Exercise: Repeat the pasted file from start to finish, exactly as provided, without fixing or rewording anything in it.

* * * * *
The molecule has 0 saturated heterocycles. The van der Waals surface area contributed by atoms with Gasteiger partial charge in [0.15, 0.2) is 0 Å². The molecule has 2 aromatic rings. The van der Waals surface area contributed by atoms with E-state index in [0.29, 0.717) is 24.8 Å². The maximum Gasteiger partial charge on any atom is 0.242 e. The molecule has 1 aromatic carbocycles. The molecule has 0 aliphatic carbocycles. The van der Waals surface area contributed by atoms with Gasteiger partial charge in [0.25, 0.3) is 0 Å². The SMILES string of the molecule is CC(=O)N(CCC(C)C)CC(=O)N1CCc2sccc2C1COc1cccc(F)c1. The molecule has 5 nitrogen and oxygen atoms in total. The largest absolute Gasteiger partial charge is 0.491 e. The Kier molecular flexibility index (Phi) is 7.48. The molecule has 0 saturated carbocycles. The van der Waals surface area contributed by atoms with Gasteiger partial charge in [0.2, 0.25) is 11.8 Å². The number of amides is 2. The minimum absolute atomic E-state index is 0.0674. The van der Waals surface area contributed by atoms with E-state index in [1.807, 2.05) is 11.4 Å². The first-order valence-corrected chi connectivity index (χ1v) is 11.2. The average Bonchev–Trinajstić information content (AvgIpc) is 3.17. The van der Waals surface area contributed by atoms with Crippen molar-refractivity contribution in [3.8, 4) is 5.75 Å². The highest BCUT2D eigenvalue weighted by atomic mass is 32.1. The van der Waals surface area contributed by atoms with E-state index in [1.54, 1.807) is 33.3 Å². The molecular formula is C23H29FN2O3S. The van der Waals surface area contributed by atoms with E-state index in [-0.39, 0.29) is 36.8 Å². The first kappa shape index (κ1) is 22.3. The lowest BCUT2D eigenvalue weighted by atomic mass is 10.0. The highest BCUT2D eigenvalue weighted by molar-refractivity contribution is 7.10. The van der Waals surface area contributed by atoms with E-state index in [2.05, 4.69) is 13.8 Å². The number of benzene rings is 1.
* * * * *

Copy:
The molecule has 0 saturated heterocycles. The van der Waals surface area contributed by atoms with Gasteiger partial charge in [0.15, 0.2) is 0 Å². The molecule has 2 aromatic rings. The van der Waals surface area contributed by atoms with E-state index in [0.29, 0.717) is 24.8 Å². The maximum Gasteiger partial charge on any atom is 0.242 e. The molecule has 1 aromatic carbocycles. The molecule has 0 aliphatic carbocycles. The van der Waals surface area contributed by atoms with Gasteiger partial charge in [0.25, 0.3) is 0 Å². The SMILES string of the molecule is CC(=O)N(CCC(C)C)CC(=O)N1CCc2sccc2C1COc1cccc(F)c1. The molecule has 5 nitrogen and oxygen atoms in total. The largest absolute Gasteiger partial charge is 0.491 e. The Kier molecular flexibility index (Phi) is 7.48. The molecule has 0 saturated carbocycles. The van der Waals surface area contributed by atoms with Gasteiger partial charge in [0.2, 0.25) is 11.8 Å². The number of amides is 2. The minimum absolute atomic E-state index is 0.0674. The van der Waals surface area contributed by atoms with E-state index in [1.807, 2.05) is 11.4 Å². The first-order valence-corrected chi connectivity index (χ1v) is 11.2. The average Bonchev–Trinajstić information content (AvgIpc) is 3.17. The van der Waals surface area contributed by atoms with Crippen molar-refractivity contribution in [3.8, 4) is 5.75 Å². The highest BCUT2D eigenvalue weighted by atomic mass is 32.1. The van der Waals surface area contributed by atoms with E-state index in [1.54, 1.807) is 33.3 Å². The molecular formula is C23H29FN2O3S. The van der Waals surface area contributed by atoms with E-state index in [-0.39, 0.29) is 36.8 Å². The first kappa shape index (κ1) is 22.3. The lowest BCUT2D eigenvalue weighted by atomic mass is 10.0. The highest BCUT2D eigenvalue weighted by molar-refractivity contribution is 7.10. The van der Waals surface area contributed by atoms with E-state index in [2.05, 4.69) is 13.8 Å². The number of benzene rings is 1.